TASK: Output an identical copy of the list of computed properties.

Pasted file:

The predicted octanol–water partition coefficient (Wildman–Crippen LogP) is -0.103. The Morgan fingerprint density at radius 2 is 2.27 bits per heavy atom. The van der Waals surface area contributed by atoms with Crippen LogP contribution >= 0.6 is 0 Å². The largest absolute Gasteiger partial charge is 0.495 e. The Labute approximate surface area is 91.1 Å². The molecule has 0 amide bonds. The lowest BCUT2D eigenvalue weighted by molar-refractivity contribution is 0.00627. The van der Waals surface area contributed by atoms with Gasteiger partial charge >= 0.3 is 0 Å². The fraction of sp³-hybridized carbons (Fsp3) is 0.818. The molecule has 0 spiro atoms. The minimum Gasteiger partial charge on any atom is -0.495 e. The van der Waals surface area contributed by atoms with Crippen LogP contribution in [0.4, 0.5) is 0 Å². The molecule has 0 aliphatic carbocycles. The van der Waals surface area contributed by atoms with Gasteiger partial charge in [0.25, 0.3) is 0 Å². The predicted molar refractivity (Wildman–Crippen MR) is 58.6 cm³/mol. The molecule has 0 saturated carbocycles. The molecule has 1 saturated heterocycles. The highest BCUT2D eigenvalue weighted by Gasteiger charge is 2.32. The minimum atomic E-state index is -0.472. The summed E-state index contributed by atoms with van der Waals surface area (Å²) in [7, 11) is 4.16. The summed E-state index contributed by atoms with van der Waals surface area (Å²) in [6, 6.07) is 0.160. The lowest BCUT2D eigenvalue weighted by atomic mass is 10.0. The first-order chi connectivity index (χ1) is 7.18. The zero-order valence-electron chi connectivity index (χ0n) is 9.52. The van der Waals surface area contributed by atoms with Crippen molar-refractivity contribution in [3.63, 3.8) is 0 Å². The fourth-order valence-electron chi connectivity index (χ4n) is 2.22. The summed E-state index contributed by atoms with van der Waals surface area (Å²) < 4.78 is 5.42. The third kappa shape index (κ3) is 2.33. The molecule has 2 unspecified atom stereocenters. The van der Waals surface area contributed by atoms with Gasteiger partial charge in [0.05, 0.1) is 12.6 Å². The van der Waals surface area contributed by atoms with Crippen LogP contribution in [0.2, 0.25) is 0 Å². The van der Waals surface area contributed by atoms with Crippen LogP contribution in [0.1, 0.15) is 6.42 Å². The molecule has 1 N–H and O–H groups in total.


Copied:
The predicted octanol–water partition coefficient (Wildman–Crippen LogP) is -0.103. The Morgan fingerprint density at radius 2 is 2.27 bits per heavy atom. The van der Waals surface area contributed by atoms with Crippen LogP contribution >= 0.6 is 0 Å². The largest absolute Gasteiger partial charge is 0.495 e. The Labute approximate surface area is 91.1 Å². The molecule has 0 amide bonds. The lowest BCUT2D eigenvalue weighted by molar-refractivity contribution is 0.00627. The van der Waals surface area contributed by atoms with Gasteiger partial charge >= 0.3 is 0 Å². The fraction of sp³-hybridized carbons (Fsp3) is 0.818. The molecule has 0 spiro atoms. The minimum Gasteiger partial charge on any atom is -0.495 e. The van der Waals surface area contributed by atoms with Crippen LogP contribution in [0.4, 0.5) is 0 Å². The molecule has 0 aliphatic carbocycles. The van der Waals surface area contributed by atoms with Gasteiger partial charge in [0.25, 0.3) is 0 Å². The predicted molar refractivity (Wildman–Crippen MR) is 58.6 cm³/mol. The molecule has 0 saturated carbocycles. The molecule has 1 saturated heterocycles. The highest BCUT2D eigenvalue weighted by Gasteiger charge is 2.32. The minimum atomic E-state index is -0.472. The summed E-state index contributed by atoms with van der Waals surface area (Å²) in [7, 11) is 4.16. The summed E-state index contributed by atoms with van der Waals surface area (Å²) in [6, 6.07) is 0.160. The lowest BCUT2D eigenvalue weighted by atomic mass is 10.0. The first-order chi connectivity index (χ1) is 7.18. The zero-order valence-electron chi connectivity index (χ0n) is 9.52. The van der Waals surface area contributed by atoms with Crippen molar-refractivity contribution in [3.63, 3.8) is 0 Å². The fourth-order valence-electron chi connectivity index (χ4n) is 2.22. The summed E-state index contributed by atoms with van der Waals surface area (Å²) < 4.78 is 5.42. The third kappa shape index (κ3) is 2.33. The molecule has 2 unspecified atom stereocenters. The van der Waals surface area contributed by atoms with Gasteiger partial charge in [0.05, 0.1) is 12.6 Å². The van der Waals surface area contributed by atoms with Crippen LogP contribution in [0.2, 0.25) is 0 Å². The van der Waals surface area contributed by atoms with Crippen LogP contribution in [0.1, 0.15) is 6.42 Å². The molecule has 1 N–H and O–H groups in total.